Lowercase unless referring to a specific class in this manner: the Class of 1998 had its reunion; the Class of ’37 had its reunion; but: The class had its reunion.
class notes
Acceptable for a single year or the entire section of the magazine.
Class of ’37 House
Contains the Williams Safety and Environmental Compliance staff offices and the Office of Print and Mail Services.
Class of 1966 Environmental Center
Home to the Center for Environmental Studies and the Zilkha Center for Environmental Initiatives. Dedicated in April 2015. Formerly Kellogg House.
class years
Place a space after the full name, followed by a closed apostrophe (facing the same direction as a comma) and the two-digit year: Jane Smith ’80; John Smith Jr. ’80; Judy Smith Ph.D. ’80. In class notes, names are in bold, class years are in plain text. See names.
Cole Field House
Contains locker rooms, equipment rooms, meeting rooms and a trainer’s room for college teams.
Do not capitalize unless used with the word Williams (Williams College).
No hyphen. Also: campuswide, statewide, nationwide, worldwide. See -wide.
Use a comma to set off independent clauses (in which each phrase is a complete sentence): She took the test, and she passed. Do not use to set off dependent clauses (in which one or more of the phrases is a fragment): She took the test and passed. Use a comma for clauses beginning with the word which: He took the course, which met every Tuesday night. Do not use for phrases beginning with the word that: She took the course that fit her schedule. See that, which.
-and adjectives: Use a comma to separate a series of adjectives equal in rank (meaning you can replace the comma with the word “and” without changing the adjectives’ meanings): She was a helpful, thoughtful student. Do not use a comma when the last adjective before a noun is an integral element of the noun phrase: He was a smart high school student; She wore a robin’s egg blue parka.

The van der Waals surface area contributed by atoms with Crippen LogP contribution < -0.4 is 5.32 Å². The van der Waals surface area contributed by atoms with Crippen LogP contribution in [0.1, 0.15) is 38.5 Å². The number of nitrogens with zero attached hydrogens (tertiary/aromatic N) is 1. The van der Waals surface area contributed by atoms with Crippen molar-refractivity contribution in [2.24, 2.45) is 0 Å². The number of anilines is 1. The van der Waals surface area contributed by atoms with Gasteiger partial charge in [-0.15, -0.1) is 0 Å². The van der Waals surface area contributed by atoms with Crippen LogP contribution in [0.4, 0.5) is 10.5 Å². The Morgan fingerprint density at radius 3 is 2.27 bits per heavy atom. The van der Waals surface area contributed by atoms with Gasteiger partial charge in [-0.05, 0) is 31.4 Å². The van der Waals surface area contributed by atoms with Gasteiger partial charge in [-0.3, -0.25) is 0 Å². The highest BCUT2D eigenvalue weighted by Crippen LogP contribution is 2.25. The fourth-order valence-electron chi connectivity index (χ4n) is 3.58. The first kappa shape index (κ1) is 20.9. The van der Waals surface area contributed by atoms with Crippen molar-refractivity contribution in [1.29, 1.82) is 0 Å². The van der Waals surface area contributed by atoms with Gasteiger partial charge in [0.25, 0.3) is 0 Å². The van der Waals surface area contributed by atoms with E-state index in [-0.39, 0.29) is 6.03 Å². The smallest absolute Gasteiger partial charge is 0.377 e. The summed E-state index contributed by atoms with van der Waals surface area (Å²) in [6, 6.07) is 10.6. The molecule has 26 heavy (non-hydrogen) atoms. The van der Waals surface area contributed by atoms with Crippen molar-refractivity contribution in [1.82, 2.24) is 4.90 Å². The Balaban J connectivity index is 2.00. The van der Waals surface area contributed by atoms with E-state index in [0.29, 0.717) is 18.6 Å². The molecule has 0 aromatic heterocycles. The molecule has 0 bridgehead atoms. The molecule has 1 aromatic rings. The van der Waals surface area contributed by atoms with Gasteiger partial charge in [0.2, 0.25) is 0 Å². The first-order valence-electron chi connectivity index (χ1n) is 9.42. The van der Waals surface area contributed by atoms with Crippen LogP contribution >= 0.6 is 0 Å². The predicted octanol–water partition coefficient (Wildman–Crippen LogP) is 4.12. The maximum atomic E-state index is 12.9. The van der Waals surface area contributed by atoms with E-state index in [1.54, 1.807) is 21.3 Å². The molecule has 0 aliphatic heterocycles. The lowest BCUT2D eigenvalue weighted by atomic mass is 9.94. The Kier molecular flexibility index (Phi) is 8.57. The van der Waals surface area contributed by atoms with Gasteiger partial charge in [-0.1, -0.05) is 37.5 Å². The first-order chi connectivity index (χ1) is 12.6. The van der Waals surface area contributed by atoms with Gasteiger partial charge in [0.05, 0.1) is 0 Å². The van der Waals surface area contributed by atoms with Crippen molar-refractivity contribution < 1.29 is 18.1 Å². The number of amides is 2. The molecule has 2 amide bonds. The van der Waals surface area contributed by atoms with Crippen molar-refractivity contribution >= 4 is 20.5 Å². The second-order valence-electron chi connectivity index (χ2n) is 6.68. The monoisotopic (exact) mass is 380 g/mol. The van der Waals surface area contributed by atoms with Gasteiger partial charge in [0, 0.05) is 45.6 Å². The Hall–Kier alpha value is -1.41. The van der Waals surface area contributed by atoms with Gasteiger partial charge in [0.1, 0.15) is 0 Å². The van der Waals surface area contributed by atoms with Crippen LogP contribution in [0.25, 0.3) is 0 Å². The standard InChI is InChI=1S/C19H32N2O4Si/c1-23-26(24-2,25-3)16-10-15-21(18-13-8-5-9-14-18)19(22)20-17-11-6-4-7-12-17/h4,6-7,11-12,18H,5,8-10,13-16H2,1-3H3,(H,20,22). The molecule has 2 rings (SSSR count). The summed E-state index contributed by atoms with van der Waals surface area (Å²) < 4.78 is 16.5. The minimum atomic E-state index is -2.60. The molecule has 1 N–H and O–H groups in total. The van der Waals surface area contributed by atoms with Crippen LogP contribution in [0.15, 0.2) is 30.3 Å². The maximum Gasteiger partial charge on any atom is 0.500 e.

-and quotations: Use a comma to introduce a complete-sentence quotation within a paragraph: Falk said, “The strategic plan is important to Williams College.” Use a colon to introduce quotations of more than one sentence: Falk said: “The strategic plan is important to Williams College. It received approval from the faculty in May 2010.” If attribution follows a quotation, use a comma inside the quotation marks unless the quotation is a question: “This is an important time for Williams,” Falk said. (but, “Can you send me your address?” she asked. )
-and names: Use a comma when directly addressing a person/people in print: Classmates, please send me news; No, Ann, I did not get your letter. When referring to a family member or friend of another person, do not use commas around that family member or friend’s name unless you know the other person has only one such family member or friend: Bob’s daughter Sarah; Jane’s professor Chris; But: Bob’s eldest daughter, Sara; Jane’s English 101 professor, Chris.
Lowercase unless in formal usage: She attended commencement; She spoke at Williams College’s 221st Commencement.
Use abbreviation in place of Company or Corporation, respectively, in all proper business names; do not follow with a comma: Pepsi Co.; MetLife Corp. See Inc.
Official names of the co-op residences are Chadbourne, Doughty, Lambert, Milham, Poker Flats, The Rectory, Susie Hopkins and Woodbridge.
course titles
The formal and informal names of courses should be capitalized: Fundamentals of Modern Literature, Psych 101, Intro Psych. See academic courses; titles of things.
course work
Currier Hall
Student housing for sophomores, juniors, and seniors; also includes Currier Ballroom, a performance space.
Use an em dash (—) to set off an abrupt break or interruption, or to announce a long appositive or summary. On a PC, they are created by holding down the CTRL and “shift” keys and hitting the “-” key. On a Mac, they are created by holding down the “option” and “shift” keys and hitting the “-”. Do not set off em dashes with spaces: He explained the skills—research, writing and public speaking—he expected of his students; She took the test—having studied for three days—and left for winter break. See hyphens.
Always use numbers, never use st, nd, rd or th. When referring to a specific date, abbreviate only the months Jan., Feb., Aug., Sept., Oct., Nov. and Dec. Set off the year with commas: The meeting will be Jan. 5, 2001, in the library. Spell out the month when using alone or with a year: He arrives in October; The building will open in November 2008. See numbers.
Davis Center
The Davis Center is a part of the Office of Strategic Planning and Institutional Diversity, which includes a vice president, associate dean and Special Academic Programs. Located in Jenness House.